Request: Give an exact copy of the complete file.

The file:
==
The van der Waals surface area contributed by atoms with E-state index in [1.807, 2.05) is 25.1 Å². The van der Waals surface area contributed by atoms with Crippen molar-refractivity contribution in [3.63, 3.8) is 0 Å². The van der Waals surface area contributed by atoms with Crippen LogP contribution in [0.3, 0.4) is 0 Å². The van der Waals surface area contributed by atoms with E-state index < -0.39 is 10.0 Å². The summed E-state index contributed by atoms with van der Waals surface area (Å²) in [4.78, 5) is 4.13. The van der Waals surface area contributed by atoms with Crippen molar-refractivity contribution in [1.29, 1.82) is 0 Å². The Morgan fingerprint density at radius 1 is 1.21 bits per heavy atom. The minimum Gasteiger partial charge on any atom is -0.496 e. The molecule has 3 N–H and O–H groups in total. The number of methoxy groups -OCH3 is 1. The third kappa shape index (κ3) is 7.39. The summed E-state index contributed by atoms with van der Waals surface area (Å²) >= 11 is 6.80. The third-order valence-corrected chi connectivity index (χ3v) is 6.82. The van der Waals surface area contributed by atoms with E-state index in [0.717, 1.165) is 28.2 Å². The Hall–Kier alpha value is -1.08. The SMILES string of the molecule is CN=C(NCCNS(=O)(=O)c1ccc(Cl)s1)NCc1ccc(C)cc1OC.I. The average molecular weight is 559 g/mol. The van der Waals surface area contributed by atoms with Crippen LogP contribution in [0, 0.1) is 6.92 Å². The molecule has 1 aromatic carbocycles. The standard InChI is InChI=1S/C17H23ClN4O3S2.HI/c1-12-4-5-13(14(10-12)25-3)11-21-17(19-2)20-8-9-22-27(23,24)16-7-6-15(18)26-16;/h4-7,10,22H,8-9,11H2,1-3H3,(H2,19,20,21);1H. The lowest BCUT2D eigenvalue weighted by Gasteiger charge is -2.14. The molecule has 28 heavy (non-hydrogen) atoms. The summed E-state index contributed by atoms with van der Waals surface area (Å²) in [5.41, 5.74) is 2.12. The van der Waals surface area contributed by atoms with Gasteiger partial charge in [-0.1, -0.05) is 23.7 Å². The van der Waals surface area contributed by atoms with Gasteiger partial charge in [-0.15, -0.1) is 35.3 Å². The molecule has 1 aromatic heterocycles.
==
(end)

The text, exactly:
The van der Waals surface area contributed by atoms with E-state index in [1.807, 2.05) is 25.1 Å². The van der Waals surface area contributed by atoms with Crippen molar-refractivity contribution in [3.63, 3.8) is 0 Å². The van der Waals surface area contributed by atoms with Crippen LogP contribution in [0.3, 0.4) is 0 Å². The van der Waals surface area contributed by atoms with E-state index < -0.39 is 10.0 Å². The summed E-state index contributed by atoms with van der Waals surface area (Å²) in [4.78, 5) is 4.13. The van der Waals surface area contributed by atoms with Crippen molar-refractivity contribution in [1.29, 1.82) is 0 Å². The Morgan fingerprint density at radius 1 is 1.21 bits per heavy atom. The minimum Gasteiger partial charge on any atom is -0.496 e. The molecule has 3 N–H and O–H groups in total. The number of methoxy groups -OCH3 is 1. The third kappa shape index (κ3) is 7.39. The summed E-state index contributed by atoms with van der Waals surface area (Å²) >= 11 is 6.80. The third-order valence-corrected chi connectivity index (χ3v) is 6.82. The van der Waals surface area contributed by atoms with E-state index in [0.717, 1.165) is 28.2 Å². The Hall–Kier alpha value is -1.08. The SMILES string of the molecule is CN=C(NCCNS(=O)(=O)c1ccc(Cl)s1)NCc1ccc(C)cc1OC.I. The average molecular weight is 559 g/mol. The van der Waals surface area contributed by atoms with Crippen LogP contribution in [0, 0.1) is 6.92 Å². The molecule has 1 aromatic carbocycles. The standard InChI is InChI=1S/C17H23ClN4O3S2.HI/c1-12-4-5-13(14(10-12)25-3)11-21-17(19-2)20-8-9-22-27(23,24)16-7-6-15(18)26-16;/h4-7,10,22H,8-9,11H2,1-3H3,(H2,19,20,21);1H. The lowest BCUT2D eigenvalue weighted by Gasteiger charge is -2.14. The molecule has 28 heavy (non-hydrogen) atoms. The summed E-state index contributed by atoms with van der Waals surface area (Å²) in [5.41, 5.74) is 2.12. The van der Waals surface area contributed by atoms with Gasteiger partial charge in [-0.1, -0.05) is 23.7 Å². The van der Waals surface area contributed by atoms with Gasteiger partial charge in [-0.15, -0.1) is 35.3 Å². The molecule has 1 aromatic heterocycles.